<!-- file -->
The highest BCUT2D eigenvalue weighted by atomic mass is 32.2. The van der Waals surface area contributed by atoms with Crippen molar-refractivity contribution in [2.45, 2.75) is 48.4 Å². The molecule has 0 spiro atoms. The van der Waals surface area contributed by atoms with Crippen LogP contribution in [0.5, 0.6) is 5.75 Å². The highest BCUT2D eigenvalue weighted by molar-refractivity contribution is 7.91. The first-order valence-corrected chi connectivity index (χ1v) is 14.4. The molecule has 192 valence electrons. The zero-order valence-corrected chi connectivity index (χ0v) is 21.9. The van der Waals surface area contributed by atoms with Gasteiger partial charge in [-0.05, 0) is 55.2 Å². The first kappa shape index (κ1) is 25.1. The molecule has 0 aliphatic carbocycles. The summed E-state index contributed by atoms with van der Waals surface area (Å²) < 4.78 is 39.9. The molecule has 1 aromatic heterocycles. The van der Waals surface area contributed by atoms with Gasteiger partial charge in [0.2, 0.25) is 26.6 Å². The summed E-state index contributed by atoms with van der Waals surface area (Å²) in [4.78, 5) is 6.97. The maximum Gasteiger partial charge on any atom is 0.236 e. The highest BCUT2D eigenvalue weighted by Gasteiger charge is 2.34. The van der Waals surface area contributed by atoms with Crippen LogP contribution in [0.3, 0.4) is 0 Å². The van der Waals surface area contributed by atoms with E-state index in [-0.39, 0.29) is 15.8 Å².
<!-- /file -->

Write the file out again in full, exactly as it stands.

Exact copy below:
The highest BCUT2D eigenvalue weighted by atomic mass is 32.2. The van der Waals surface area contributed by atoms with Crippen molar-refractivity contribution in [2.45, 2.75) is 48.4 Å². The molecule has 0 spiro atoms. The van der Waals surface area contributed by atoms with Crippen LogP contribution in [0.5, 0.6) is 5.75 Å². The highest BCUT2D eigenvalue weighted by molar-refractivity contribution is 7.91. The first-order valence-corrected chi connectivity index (χ1v) is 14.4. The molecule has 192 valence electrons. The zero-order valence-corrected chi connectivity index (χ0v) is 21.9. The van der Waals surface area contributed by atoms with Gasteiger partial charge in [-0.05, 0) is 55.2 Å². The first kappa shape index (κ1) is 25.1. The molecule has 0 aliphatic carbocycles. The summed E-state index contributed by atoms with van der Waals surface area (Å²) < 4.78 is 39.9. The molecule has 1 aromatic heterocycles. The van der Waals surface area contributed by atoms with Gasteiger partial charge in [0.2, 0.25) is 26.6 Å². The summed E-state index contributed by atoms with van der Waals surface area (Å²) in [4.78, 5) is 6.97. The maximum Gasteiger partial charge on any atom is 0.236 e. The highest BCUT2D eigenvalue weighted by Gasteiger charge is 2.34. The van der Waals surface area contributed by atoms with Crippen LogP contribution in [0.3, 0.4) is 0 Å². The van der Waals surface area contributed by atoms with E-state index in [-0.39, 0.29) is 15.8 Å².